Chef Chumpol Jangprai and his team at R-HAAN restaurant are dedicated to preserving Thailand’s rich cultural heritage through the practice of age old Thai culinary traditions. Their approach at R-HAAN is based on ancient wisdoms that have shaped courtly Thai cuisine down the centuries and helped it to become the popular global culinary phenomena it is today. A Thai proverb that says, ‘There are fish in the water and rice in the fields’ denotes the fertility of the land and the strong bond that Thai people have to rice. The old saying speaks of an agricultural abundance, a prosperous land of plenty. It is the ethos that drives the culinary concepts of R-HAAN.
The restaurant was established in partnership with Todd Piti Bhirom Bhakdi—scion of the family behind Singha Corp and a self-confessed foodie. Both Todd and chef Chumpol have a commitment to spreading the delights of authentic Thai cuisine, as demonstrated by the three exquisite set menus served at R-HAAN throughout spring, summer and fall of last year. The Samrub Aek, Samrub Tho and Samrub Tri offerings made use of each season’s finest and freshest ingredientsprepared with the chef’s highly developed art of seasoning.
Explaining his five pillars of Thai cooking, the genial chef says, “The first is ingredients—you have to start with the best produce you can buy and at R-HAAN we begin our food prep early each morning by shopping at local markets for the best fresh meats, fish and vegetables. Secondly, you need to be spot on with seasonings. They also need to be as fresh as possible, which is why we use our own home grown micro herbs and only the best shrimp paste from Krabi and coconut milk from Koh Pha Ngan. Thirdly, you need balance. The cardinal flavours of authentic Thai cuisine—sweet, sour, bitter, salty and spicy—must be properly in proportion.”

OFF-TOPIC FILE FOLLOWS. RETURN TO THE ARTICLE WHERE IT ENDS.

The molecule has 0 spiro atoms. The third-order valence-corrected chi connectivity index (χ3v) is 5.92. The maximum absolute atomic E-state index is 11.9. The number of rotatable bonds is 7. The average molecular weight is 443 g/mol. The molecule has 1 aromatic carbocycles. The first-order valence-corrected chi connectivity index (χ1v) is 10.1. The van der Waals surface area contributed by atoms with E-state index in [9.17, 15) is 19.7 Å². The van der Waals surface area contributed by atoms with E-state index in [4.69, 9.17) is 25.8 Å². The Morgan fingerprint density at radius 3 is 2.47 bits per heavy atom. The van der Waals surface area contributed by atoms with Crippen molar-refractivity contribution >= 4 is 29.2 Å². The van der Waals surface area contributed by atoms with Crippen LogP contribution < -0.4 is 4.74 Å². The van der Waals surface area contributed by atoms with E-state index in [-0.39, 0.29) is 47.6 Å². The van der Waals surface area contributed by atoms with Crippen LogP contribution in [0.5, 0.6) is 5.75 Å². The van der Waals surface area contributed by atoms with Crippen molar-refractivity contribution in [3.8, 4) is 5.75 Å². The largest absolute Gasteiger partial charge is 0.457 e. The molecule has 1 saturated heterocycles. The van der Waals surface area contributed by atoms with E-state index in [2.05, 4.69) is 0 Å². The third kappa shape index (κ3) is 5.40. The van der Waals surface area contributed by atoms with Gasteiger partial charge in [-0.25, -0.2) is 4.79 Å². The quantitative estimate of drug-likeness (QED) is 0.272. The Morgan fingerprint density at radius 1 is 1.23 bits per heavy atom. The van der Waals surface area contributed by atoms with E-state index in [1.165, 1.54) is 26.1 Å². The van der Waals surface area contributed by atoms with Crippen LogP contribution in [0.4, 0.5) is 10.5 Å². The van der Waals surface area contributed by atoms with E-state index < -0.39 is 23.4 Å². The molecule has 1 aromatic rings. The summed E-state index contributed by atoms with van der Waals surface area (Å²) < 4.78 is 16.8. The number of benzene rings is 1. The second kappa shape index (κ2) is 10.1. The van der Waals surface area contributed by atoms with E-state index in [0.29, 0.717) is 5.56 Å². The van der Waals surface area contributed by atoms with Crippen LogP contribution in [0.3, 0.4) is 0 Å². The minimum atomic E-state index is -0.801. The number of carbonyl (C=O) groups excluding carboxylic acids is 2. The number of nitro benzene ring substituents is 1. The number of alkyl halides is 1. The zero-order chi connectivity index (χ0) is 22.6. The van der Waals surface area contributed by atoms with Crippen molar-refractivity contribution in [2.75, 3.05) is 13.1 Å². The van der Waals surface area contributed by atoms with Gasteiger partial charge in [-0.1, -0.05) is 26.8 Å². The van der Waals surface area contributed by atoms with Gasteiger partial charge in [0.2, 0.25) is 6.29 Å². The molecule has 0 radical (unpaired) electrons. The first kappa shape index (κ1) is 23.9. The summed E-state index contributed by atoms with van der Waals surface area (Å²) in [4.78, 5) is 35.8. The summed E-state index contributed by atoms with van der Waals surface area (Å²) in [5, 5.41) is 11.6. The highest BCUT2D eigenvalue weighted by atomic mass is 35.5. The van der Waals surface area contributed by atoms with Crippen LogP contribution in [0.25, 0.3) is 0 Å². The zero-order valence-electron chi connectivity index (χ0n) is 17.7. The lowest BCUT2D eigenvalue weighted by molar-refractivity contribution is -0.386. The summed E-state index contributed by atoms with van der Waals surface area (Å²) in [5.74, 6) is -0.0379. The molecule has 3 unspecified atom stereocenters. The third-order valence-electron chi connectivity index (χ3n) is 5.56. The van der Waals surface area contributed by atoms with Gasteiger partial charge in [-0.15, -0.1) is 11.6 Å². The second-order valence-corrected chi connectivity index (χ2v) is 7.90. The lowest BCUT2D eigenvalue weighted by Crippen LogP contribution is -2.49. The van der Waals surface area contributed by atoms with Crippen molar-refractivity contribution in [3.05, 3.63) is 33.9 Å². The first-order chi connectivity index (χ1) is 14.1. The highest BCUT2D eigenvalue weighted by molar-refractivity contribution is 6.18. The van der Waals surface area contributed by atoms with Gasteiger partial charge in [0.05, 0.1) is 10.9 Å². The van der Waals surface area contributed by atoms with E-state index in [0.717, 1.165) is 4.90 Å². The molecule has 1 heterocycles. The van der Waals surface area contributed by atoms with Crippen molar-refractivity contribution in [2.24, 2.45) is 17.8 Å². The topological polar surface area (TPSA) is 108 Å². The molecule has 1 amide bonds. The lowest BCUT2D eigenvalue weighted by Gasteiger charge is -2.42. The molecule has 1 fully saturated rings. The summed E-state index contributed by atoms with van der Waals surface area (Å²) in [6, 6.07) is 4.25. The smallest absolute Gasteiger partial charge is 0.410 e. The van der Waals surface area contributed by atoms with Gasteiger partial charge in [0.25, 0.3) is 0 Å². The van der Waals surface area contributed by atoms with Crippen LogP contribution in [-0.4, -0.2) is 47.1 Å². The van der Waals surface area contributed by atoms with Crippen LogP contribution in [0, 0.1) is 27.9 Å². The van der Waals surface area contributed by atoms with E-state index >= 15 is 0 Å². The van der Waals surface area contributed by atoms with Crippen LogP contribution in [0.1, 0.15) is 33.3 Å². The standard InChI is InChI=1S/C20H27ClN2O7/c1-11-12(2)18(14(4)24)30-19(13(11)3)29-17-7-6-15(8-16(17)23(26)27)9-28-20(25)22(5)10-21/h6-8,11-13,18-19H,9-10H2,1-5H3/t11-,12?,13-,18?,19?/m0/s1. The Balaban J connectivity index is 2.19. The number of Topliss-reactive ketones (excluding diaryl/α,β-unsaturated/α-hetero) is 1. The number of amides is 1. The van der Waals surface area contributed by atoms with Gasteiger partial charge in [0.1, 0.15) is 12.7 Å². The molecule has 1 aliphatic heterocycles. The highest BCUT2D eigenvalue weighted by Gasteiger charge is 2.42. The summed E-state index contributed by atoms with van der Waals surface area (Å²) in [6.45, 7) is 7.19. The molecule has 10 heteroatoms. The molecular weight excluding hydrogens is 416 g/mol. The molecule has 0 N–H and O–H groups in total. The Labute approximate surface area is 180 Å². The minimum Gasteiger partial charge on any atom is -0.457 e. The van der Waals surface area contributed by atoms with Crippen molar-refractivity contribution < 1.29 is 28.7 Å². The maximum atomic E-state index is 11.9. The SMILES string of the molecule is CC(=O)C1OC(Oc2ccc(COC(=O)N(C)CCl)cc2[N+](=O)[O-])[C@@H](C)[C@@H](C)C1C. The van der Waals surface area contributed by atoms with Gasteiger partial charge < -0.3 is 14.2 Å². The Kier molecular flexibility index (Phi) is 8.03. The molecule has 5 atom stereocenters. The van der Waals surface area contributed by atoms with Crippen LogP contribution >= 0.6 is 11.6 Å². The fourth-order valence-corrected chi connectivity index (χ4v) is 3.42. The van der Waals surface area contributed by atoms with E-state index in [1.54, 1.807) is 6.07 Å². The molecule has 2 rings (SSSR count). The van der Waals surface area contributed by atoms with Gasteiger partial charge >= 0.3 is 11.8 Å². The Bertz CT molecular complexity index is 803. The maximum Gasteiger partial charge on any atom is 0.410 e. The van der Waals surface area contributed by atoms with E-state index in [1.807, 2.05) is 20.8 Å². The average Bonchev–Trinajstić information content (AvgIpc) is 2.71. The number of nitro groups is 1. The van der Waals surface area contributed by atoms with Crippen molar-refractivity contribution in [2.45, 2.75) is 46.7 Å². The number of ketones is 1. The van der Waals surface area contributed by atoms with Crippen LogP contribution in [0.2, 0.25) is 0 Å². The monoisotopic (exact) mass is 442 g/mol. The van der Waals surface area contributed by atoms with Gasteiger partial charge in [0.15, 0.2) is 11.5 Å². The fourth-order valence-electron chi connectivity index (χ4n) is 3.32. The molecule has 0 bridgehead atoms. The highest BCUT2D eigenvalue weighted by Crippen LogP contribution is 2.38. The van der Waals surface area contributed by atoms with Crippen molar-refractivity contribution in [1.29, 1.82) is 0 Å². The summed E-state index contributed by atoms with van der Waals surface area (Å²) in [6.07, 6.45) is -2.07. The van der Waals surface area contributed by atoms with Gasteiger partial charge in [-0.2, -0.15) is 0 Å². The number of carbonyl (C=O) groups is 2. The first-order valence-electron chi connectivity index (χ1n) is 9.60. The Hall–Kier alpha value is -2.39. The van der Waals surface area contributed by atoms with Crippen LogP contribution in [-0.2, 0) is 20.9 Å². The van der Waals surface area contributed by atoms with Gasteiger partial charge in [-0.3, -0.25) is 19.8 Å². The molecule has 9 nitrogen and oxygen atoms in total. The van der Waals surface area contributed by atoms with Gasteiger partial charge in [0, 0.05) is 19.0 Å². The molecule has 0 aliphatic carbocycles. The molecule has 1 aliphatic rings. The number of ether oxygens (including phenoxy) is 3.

The last two points are less precise, explains the chef, requiring more of a gut instinct. “When you cook you need to control heat properly—the temperature at which the dish cooks against the time in the pan or oven. Finally, you must put passion into your cooking. Turning out a passable tom yum is relatively easy but the reason your mother’s always tasted better than anyone else’s is because she cooked it with love,” he laughs. The chef also highlights cooking techniques, saying that the more authentic they are, the better the food. “Which is why in my kitchen you see old-fashioned Thai-style clay charcoal burners for barbecuing and old woks alongside state-of-the art western-style salamanders and ovens.”
No stranger to culinary accolades, chef Chumpol and R-HAAN recently received a coveted Michelin star in the second Thailand edition of the famous dining guide. “I know Khun Todd is proud that we have a star, we all are in fact. It is a great achievement. But for me, my main focus is keeping our customers happy with great food. The best reward for a chef is seeing people enjoy his creations, patrons who come back for more.”
As with all his menus, chef Chumpol’s winter Samrub is based on the folk wisdoms surrounding Thai food and the availability of seasonal ingredients. Comprising multiple courses—some of which are individual bite-sized items while others are main dishes for sharing—traditional winter produce including steamed new jasmine rice from Yasothon province, Chitralada Palace tilapia, organic pork belly prepared in a Lanna style soup, Maeklong River winter mackerel and red grouper from the Ranong coast star in dishes packed with authentic celebratory flavours.
131 Sukhumvit Soi 53
Open daily 6-11pm